Louisiana Gov. Bobby Jindal will try to counter a pro-Planned Parenthood rally scheduled to take place outside his mansion on Thursday by running a loop of the secretly recorded videos that they plan to protest.
Jindal announced Thursday that he is setting up an outdoor movie screen and speakers outside the governor’s mansion to show the controversial videos, which he said too many of Planned Parenthood’s supporters have refused to watch.
“Planned Parenthood has a right to protest today, but Governor Jindal’s office will ensure that anyone who shows up will have to witness first-hand the offensive actions of the organization they are supporting,” Jindal, who is also a Republican presidential candidate, wrote in a statement.
“We hope the protesters will take a minute to watch them so they'll have an opportunity to see first-hand our concerns with Planned Parenthood’s practices,” he added.
Planned Parenthood dismissed Jindal's move as a political "stunt."
“Governor Jindal isn’t even in Louisiana today, but he’s made sure to prove that he’s always ready to put politics before Louisianan’s health. This stunt is proof he doesn’t have any real answers for the people of Louisiana," Melissa Flournoy, the Louisiana state director for Planned Parenthood, wrote in a statement.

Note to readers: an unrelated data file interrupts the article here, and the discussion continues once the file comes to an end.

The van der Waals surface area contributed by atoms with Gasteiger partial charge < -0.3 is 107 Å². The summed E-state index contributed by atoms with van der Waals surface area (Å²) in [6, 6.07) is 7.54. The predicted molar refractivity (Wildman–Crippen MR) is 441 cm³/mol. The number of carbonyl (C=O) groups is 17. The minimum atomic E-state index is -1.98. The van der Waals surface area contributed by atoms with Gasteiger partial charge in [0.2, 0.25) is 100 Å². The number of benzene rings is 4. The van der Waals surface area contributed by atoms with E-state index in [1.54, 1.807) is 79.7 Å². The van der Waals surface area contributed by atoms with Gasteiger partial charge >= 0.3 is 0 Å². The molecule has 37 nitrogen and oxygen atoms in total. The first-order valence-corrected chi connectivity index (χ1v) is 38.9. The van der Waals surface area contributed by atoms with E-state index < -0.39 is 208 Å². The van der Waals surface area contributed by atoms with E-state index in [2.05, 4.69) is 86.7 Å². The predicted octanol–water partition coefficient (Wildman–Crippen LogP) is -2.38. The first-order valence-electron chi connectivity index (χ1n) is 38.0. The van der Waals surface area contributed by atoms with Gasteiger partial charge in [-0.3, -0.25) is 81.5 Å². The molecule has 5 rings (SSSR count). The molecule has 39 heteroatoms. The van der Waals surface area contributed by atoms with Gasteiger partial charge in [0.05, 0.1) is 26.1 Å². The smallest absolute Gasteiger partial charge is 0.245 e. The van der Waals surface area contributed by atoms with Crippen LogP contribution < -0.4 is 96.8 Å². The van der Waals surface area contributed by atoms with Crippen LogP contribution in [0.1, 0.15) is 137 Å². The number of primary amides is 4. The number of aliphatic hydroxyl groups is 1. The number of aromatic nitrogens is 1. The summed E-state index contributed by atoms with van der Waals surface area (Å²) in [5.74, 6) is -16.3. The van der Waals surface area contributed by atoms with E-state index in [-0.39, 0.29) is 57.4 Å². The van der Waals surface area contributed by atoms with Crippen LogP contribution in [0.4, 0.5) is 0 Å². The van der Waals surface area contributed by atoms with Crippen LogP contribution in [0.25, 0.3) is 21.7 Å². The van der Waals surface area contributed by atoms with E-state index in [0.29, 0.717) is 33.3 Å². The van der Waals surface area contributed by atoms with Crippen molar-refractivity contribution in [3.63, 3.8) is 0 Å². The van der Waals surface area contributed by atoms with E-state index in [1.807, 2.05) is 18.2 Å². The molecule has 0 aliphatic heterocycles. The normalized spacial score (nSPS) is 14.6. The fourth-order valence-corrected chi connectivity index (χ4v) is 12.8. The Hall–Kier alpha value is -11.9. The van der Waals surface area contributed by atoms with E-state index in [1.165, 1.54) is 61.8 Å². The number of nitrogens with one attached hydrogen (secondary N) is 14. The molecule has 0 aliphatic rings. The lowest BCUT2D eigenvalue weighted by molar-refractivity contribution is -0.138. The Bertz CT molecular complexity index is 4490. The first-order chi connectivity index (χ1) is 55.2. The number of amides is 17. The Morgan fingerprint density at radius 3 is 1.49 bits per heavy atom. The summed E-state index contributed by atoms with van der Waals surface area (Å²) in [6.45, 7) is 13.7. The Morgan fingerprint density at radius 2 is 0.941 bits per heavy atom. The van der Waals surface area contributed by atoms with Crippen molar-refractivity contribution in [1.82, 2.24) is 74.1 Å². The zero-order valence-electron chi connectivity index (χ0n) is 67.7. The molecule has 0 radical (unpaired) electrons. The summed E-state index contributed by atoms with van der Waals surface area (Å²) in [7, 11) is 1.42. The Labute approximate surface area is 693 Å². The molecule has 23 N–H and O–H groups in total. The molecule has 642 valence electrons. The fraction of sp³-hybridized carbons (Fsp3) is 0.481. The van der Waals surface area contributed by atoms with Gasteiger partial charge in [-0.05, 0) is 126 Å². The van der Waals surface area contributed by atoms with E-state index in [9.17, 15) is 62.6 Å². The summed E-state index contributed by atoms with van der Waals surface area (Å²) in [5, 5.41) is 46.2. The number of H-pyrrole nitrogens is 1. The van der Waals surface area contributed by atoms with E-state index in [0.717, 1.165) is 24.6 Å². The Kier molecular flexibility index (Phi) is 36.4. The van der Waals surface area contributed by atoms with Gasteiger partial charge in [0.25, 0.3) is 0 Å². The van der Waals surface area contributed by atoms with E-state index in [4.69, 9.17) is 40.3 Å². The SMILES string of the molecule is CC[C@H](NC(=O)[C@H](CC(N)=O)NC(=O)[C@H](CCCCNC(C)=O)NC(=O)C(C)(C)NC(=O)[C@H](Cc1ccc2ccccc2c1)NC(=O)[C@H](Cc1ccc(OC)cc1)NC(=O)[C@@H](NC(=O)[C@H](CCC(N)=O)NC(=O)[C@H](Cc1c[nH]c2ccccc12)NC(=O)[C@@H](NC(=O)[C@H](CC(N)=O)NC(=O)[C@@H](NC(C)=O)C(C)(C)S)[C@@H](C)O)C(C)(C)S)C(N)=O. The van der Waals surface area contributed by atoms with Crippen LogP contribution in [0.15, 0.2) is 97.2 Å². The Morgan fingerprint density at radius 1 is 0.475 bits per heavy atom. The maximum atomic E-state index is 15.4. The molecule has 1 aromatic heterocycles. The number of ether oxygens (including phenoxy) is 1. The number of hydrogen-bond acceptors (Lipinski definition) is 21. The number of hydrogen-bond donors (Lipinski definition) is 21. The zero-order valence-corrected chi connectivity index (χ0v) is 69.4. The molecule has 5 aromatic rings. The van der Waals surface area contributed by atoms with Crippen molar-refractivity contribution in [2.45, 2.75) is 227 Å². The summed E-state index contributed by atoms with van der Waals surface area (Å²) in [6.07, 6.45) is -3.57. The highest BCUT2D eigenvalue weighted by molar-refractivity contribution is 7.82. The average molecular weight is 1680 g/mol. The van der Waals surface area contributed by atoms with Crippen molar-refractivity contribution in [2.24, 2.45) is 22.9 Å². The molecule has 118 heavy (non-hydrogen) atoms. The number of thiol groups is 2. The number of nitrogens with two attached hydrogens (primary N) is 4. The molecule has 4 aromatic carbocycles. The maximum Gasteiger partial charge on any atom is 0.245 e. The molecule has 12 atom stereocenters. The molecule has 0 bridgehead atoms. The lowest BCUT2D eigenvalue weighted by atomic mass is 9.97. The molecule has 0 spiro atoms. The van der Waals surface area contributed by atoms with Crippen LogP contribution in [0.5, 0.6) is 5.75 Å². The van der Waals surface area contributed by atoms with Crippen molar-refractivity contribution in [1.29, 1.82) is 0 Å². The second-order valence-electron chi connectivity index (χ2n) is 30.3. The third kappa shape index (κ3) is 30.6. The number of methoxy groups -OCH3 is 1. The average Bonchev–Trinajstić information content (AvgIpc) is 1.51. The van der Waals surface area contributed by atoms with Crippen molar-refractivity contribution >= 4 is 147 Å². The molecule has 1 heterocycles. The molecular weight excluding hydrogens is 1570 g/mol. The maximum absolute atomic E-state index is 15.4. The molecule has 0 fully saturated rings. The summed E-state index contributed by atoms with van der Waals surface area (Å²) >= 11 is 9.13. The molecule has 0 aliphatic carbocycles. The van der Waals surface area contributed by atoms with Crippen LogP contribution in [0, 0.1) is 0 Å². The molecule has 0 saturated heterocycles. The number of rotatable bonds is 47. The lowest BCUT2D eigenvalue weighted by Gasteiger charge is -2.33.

Louisiana is one of 11 states that have launched investigations into Planned Parenthood in light of undercover video footage from an anti-abortion-rights group that scrutinizes the health provider’s fetal tissue donation program.
The group says the footage shows Planned Parenthood illegally profiting from fetal tissue donations, among other claims. Planned Parenthood has countered that each of the allegations is falsely manufactured from highly edited footage.
Some of the footage, taken from inside clinics, is gruesome, showing aborted late-term fetuses and fetal organs in petri dishes. Several top Republicans have called the videos difficult to watch, including Speaker John Boehner (R-Ohio), who said the footage made him “want to vomit.”
The group behind the videos, the Center for Medical Progress, put out its seventh video this week. Each is about 10 minutes long.
That amounts to more than an hour of material to be screened.
This story was updated at 2:02 p.m.